« Reply #27 on: November 02, 2020, 04:05:05 pm »
A fine mesh will work well, provided the mesh size is quite small, otherwise you can get some odd moire effects.  Nice thing about mesh is that its usually fairly flat across all wavelengths.

For calibrating, you can just apply a suitable emissivity adjustment (same can be done for all windows/filters).  For example if the mesh/window etc has a 50% opacity, just apply this to the surface emissivity of the taget.  Eg, target emissivity of 0.8 with a window of 50%, set emissivity to 0.4.
If you can't work out the opacity of your filter, then try to do a calibration at the highest temperature you can get to with your camera, ie read the temperature of a target, place the filter in front, then adjust the emissivity until it reads correctly again.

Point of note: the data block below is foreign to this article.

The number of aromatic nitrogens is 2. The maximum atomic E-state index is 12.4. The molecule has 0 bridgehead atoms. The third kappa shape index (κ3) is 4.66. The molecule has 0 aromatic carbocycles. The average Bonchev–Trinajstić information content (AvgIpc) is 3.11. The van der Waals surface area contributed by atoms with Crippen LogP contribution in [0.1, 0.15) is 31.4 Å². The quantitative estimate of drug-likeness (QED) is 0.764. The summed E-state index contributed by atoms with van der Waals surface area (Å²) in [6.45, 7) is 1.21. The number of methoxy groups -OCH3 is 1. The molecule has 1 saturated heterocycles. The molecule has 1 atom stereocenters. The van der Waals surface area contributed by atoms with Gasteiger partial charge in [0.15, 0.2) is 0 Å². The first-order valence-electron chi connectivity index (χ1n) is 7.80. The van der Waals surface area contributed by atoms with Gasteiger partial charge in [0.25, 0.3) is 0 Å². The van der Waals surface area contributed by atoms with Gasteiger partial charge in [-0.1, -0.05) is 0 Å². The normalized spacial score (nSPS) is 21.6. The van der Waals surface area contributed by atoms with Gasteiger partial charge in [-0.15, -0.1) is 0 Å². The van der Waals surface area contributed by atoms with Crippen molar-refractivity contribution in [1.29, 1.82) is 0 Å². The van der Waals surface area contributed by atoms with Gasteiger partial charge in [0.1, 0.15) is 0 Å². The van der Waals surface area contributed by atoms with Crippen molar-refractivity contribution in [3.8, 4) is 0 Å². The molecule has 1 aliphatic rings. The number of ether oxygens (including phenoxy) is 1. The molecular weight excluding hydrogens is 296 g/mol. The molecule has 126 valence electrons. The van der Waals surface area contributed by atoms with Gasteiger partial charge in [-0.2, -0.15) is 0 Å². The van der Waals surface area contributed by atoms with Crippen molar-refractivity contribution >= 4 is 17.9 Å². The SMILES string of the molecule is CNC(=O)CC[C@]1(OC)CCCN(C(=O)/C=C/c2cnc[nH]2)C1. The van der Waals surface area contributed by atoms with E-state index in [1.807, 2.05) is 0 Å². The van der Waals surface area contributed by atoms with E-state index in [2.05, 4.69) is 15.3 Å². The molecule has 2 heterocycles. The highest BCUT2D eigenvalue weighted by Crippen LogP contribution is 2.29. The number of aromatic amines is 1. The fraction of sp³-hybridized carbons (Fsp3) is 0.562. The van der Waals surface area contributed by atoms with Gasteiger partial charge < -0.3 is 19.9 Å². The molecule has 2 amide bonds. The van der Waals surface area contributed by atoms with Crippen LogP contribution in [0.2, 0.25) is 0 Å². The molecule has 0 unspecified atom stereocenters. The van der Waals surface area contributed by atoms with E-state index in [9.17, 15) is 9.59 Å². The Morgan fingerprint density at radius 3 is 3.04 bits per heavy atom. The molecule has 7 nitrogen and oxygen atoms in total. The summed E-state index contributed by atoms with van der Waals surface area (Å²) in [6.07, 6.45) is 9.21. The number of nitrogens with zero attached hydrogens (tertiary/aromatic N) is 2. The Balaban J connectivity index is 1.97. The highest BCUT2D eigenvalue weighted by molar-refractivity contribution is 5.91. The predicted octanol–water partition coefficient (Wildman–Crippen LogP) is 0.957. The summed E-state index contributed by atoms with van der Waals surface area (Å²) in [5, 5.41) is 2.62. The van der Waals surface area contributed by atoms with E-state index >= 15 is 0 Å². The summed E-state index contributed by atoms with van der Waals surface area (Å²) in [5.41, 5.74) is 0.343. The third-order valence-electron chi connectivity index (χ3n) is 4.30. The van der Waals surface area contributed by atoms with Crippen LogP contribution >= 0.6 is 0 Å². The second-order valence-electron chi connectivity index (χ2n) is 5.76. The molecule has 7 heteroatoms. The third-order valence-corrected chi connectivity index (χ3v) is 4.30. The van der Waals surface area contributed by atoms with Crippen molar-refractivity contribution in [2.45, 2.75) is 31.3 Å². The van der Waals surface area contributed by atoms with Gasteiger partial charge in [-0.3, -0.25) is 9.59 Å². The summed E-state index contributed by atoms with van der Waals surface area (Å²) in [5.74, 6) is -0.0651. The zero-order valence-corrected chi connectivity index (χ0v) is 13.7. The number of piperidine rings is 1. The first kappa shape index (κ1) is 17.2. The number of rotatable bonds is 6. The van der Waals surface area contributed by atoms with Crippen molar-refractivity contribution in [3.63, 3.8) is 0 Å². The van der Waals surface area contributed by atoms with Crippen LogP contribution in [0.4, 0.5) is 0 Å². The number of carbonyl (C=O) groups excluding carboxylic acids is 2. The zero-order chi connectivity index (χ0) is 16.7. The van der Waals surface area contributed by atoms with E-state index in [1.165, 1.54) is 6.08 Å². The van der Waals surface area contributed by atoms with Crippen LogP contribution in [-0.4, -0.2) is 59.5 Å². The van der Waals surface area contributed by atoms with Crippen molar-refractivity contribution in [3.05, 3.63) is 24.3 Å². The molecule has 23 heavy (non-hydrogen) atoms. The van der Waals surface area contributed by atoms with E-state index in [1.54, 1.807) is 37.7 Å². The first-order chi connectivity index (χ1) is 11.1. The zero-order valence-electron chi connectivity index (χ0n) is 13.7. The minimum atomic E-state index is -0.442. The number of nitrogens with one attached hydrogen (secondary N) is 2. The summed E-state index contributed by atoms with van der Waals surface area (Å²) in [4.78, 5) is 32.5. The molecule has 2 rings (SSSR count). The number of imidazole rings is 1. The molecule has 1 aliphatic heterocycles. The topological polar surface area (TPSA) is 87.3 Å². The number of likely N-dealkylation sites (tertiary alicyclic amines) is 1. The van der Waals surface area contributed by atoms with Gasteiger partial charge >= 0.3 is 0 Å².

This may not work with all cameras though, depending on how the brightness is calculated.  Some cameras use a table (precalculated brightness taking into account all optical/electrical factors in the instrument) which may be limited to the working range of the camera.  Other instrument that use a mathematical model may by highly innacurate outside the working range.

Depending on how hot you want to measure, you could try calibrating a standard silicon based camera (eg phone camera).  You ideally need to lock down as many parameters as possible (aperture, shutter speed, gain, etc) then use a NIR bandpass filter infront of the camera, though you can do it without a filter provided theres no ambient change in the scene.  To calibrate it you might need to find a couple of hot sources of known temperatures though.  Dynamic range on most 'phone' style cameras though is only 8-bit so you really dont get much dynamic range, especially given the energy from the high temperatures.  Some 'machine vision' cameras work at 12 or 14 bit.